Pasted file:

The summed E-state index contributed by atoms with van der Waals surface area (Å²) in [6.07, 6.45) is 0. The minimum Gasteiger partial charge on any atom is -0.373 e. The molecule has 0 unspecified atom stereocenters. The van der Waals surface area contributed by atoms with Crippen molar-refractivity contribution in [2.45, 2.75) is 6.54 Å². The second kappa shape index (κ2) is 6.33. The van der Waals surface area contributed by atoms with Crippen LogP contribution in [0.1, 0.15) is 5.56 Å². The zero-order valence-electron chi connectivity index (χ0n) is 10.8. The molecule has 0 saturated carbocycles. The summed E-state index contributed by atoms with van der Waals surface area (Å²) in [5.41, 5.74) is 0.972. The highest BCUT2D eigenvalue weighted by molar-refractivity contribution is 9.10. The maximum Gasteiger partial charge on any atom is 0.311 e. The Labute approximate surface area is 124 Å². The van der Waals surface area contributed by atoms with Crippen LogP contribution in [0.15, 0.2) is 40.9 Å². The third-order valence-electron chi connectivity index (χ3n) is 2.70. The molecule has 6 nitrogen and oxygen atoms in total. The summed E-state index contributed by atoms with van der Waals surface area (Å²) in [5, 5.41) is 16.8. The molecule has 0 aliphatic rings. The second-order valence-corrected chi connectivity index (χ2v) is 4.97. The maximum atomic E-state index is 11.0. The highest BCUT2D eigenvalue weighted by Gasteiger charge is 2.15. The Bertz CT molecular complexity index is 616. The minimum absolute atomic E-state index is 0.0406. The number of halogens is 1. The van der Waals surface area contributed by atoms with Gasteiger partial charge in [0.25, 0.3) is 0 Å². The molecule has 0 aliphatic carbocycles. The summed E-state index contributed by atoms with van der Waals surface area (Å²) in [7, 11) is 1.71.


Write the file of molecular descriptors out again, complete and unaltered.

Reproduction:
The summed E-state index contributed by atoms with van der Waals surface area (Å²) in [6.07, 6.45) is 0. The minimum Gasteiger partial charge on any atom is -0.373 e. The molecule has 0 unspecified atom stereocenters. The van der Waals surface area contributed by atoms with Crippen molar-refractivity contribution in [2.45, 2.75) is 6.54 Å². The second kappa shape index (κ2) is 6.33. The van der Waals surface area contributed by atoms with Crippen LogP contribution in [0.1, 0.15) is 5.56 Å². The zero-order valence-electron chi connectivity index (χ0n) is 10.8. The molecule has 0 saturated carbocycles. The summed E-state index contributed by atoms with van der Waals surface area (Å²) in [5.41, 5.74) is 0.972. The highest BCUT2D eigenvalue weighted by molar-refractivity contribution is 9.10. The maximum Gasteiger partial charge on any atom is 0.311 e. The Labute approximate surface area is 124 Å². The van der Waals surface area contributed by atoms with Crippen LogP contribution in [0.15, 0.2) is 40.9 Å². The third-order valence-electron chi connectivity index (χ3n) is 2.70. The molecule has 6 nitrogen and oxygen atoms in total. The summed E-state index contributed by atoms with van der Waals surface area (Å²) in [5, 5.41) is 16.8. The molecule has 0 aliphatic rings. The second-order valence-corrected chi connectivity index (χ2v) is 4.97. The maximum atomic E-state index is 11.0. The highest BCUT2D eigenvalue weighted by Gasteiger charge is 2.15. The Bertz CT molecular complexity index is 616. The minimum absolute atomic E-state index is 0.0406. The number of halogens is 1. The van der Waals surface area contributed by atoms with Gasteiger partial charge in [0.25, 0.3) is 0 Å². The molecule has 0 aliphatic carbocycles. The summed E-state index contributed by atoms with van der Waals surface area (Å²) in [7, 11) is 1.71.